I hear you. Content mills have been your “bread and butter.” You’ve made money and they’re your “go to” sites for picking up some extra cash. I understand and I’ve been there!
I realize that content mills can be a valuable strategy to earning some extra cash, but just remember…
There is life after content mills!
And this life can be filled with high-paying clients and a much more satisfying freelance writer experience. So, if you want to find out what the next steps are to transitioning away from content mills and expanding your income, read on.
This post is Part 1 of a 3-part blog series that will help you to objectively view content mills: the good, the bad and the ugly. It will also offer information on next steps to taking the plunge towards working with direct clients so you can see just how good life can be after you step away from content mills. Parts 2 and 3 will cover Craigslist and the pros and cons, and how to successfully land writing gigs.
Can I Earn Six Figures a Year Working for Content Mills?
Let’s put it this way…I don’t know any writer who has been able to earn six figures on content mill rates, let alone a decent full-time writing income.
Let me refer you to one of my favorite quotes to explain:
“Life consists of being in the right place at the right time and taking advantage of those opportunities” – Lee Majors
Lee Majors, TV’s Six-Million Dollar Man, is so right. Being in the right place at the right time means that you are fully aware of your surroundings and your limitations. Taking advantage of your opportunities allows you to look beyond where you are and see how you can reach a higher place. In our case, this “higher place” refers to earning a solid freelance writing income.
How do I know so much about content mills?
I was a content mills junkie. At the start of my freelance writing career, I only wrote for mills. I was making some passive income and although content mills were comfortable, I knew there had to be more. When I decided it was time to take my writing career to the next level, I started actively seeking direct clients by looking for freelance writing jobs from other sites.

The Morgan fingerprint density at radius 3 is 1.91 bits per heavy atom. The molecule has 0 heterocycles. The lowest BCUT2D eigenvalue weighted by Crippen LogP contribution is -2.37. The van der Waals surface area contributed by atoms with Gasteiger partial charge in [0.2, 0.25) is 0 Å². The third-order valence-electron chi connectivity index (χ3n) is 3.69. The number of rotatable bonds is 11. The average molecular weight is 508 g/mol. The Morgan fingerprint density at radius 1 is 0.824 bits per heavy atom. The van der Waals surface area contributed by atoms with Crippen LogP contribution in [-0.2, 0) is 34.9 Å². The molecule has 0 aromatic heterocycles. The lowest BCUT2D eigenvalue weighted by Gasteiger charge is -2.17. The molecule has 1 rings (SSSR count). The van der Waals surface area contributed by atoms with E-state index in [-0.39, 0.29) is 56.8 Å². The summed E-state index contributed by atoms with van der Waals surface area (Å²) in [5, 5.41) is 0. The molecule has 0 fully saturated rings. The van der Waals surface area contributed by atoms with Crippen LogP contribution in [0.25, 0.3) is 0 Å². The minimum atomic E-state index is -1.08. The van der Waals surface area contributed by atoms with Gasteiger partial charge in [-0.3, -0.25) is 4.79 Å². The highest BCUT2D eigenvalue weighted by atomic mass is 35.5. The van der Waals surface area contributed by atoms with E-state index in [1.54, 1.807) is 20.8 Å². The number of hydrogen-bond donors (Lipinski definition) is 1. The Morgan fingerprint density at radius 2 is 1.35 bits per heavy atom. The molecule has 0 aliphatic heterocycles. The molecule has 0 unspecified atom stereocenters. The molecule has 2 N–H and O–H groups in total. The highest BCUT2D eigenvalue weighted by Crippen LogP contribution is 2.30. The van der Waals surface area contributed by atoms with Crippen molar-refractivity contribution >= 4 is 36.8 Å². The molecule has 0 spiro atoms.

How did I know I was ready to move on?
Once I built up a portfolio and I had blossomed into a good writer, I spent a couple of hours every day seeking other avenues to earn money as a freelancer. I wrote a few articles for content mills to keep cash flowing into my hands, but I set aside a portion of my day to spread my wings.
I decided to leave content mills behind and forge ahead.
Content mills have a way of “sucking you in” like an internet vacuum cleaner. I felt like a little bird, thrown out of the nest by my mother. In this situation, I was the baby bird and the mother too!
Your confidence will grow, however, once you land a couple of writing gigs. You will notice writing opportunities in many places once you develop “eyes” to see them. Some are right in front of you hiding in plain sight. It just takes a little courage to make that first step, but I know you can do it!
First Things First
Now, before we begin, I want to talk to you about reaching that six-figure-a-year mark. I didn’t do it by foraging through freelance writing job boards either. Applying to jobs was the next step of my journey after content mills; it boosted my income and helped me to leave content mills behind. But, it wasn’t until I became a specialist, and started actively building my brand and getting my name out there, that the larger checks started coming in.
The quicker you build your brand and market yourself, the faster you will hit your income goals, and you won’t need to spend hours on job sites hoping to land gigs to pay the bills. The clients will eventually come to you and you can also more effectively contact companies to pitch your services.
Having said that, snagging freelance writing jobs helped me earn a nice income so don’t underestimate the potential here. I found some long-term clients who paid me well by searching for jobs on sites like Craigslist. Some job ads will even ask you for your pay rates so you never know what you can find.
If you are currently looking for gigs, you will find a lot of websites below to get you going.
Are you ready to get started? Let’s do this and pry you out of your comfort zone!
Freelance Writing Job Sites
When I began my writing career and I was financially “strapped,” Craigslist became my buddy. Craig and I spent lots of time together and got to know each other well. Yes, he helped me pay my bills, but he also became the enemy at times and cost me money and much frustration.
Craigslist is the home to scammers. I got caught in a couple of writing scams that cost me precious time and money. However, if you are careful, you can use Craigslist to your advantage.
The main benefit to Craigslist is you can refine your search to include only certain states or even specific cities. You will find writing gigs available in your local area or on the other side of the world.